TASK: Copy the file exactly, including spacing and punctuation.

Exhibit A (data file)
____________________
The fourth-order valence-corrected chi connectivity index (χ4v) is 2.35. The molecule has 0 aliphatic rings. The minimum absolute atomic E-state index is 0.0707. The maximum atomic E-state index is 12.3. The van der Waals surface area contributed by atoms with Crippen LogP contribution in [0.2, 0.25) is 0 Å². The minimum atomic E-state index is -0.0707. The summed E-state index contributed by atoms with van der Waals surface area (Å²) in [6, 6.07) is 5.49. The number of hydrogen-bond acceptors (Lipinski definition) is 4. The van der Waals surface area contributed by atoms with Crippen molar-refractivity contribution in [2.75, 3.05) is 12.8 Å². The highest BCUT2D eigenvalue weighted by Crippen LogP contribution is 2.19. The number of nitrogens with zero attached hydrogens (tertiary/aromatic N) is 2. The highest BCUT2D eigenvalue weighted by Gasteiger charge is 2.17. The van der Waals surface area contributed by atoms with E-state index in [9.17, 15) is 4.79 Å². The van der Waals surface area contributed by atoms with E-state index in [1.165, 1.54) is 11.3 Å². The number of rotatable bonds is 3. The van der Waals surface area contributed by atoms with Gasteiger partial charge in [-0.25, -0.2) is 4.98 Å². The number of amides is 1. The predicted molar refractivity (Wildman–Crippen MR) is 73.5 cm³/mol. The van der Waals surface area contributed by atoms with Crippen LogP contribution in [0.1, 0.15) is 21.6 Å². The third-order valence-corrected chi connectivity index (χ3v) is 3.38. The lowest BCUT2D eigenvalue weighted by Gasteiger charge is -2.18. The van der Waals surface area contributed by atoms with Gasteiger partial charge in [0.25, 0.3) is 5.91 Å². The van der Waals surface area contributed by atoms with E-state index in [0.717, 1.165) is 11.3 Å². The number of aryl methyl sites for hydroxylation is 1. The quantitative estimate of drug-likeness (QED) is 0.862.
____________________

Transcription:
The fourth-order valence-corrected chi connectivity index (χ4v) is 2.35. The molecule has 0 aliphatic rings. The minimum absolute atomic E-state index is 0.0707. The maximum atomic E-state index is 12.3. The van der Waals surface area contributed by atoms with Crippen LogP contribution in [0.2, 0.25) is 0 Å². The minimum atomic E-state index is -0.0707. The summed E-state index contributed by atoms with van der Waals surface area (Å²) in [6, 6.07) is 5.49. The number of hydrogen-bond acceptors (Lipinski definition) is 4. The van der Waals surface area contributed by atoms with Crippen molar-refractivity contribution in [2.75, 3.05) is 12.8 Å². The highest BCUT2D eigenvalue weighted by Crippen LogP contribution is 2.19. The number of nitrogens with zero attached hydrogens (tertiary/aromatic N) is 2. The highest BCUT2D eigenvalue weighted by Gasteiger charge is 2.17. The van der Waals surface area contributed by atoms with E-state index in [9.17, 15) is 4.79 Å². The van der Waals surface area contributed by atoms with E-state index in [1.165, 1.54) is 11.3 Å². The number of rotatable bonds is 3. The van der Waals surface area contributed by atoms with Gasteiger partial charge in [-0.25, -0.2) is 4.98 Å². The number of amides is 1. The predicted molar refractivity (Wildman–Crippen MR) is 73.5 cm³/mol. The van der Waals surface area contributed by atoms with Crippen LogP contribution in [0.1, 0.15) is 21.6 Å². The third-order valence-corrected chi connectivity index (χ3v) is 3.38. The lowest BCUT2D eigenvalue weighted by Gasteiger charge is -2.18. The van der Waals surface area contributed by atoms with Gasteiger partial charge in [0.25, 0.3) is 5.91 Å². The van der Waals surface area contributed by atoms with E-state index in [0.717, 1.165) is 11.3 Å². The number of aryl methyl sites for hydroxylation is 1. The quantitative estimate of drug-likeness (QED) is 0.862.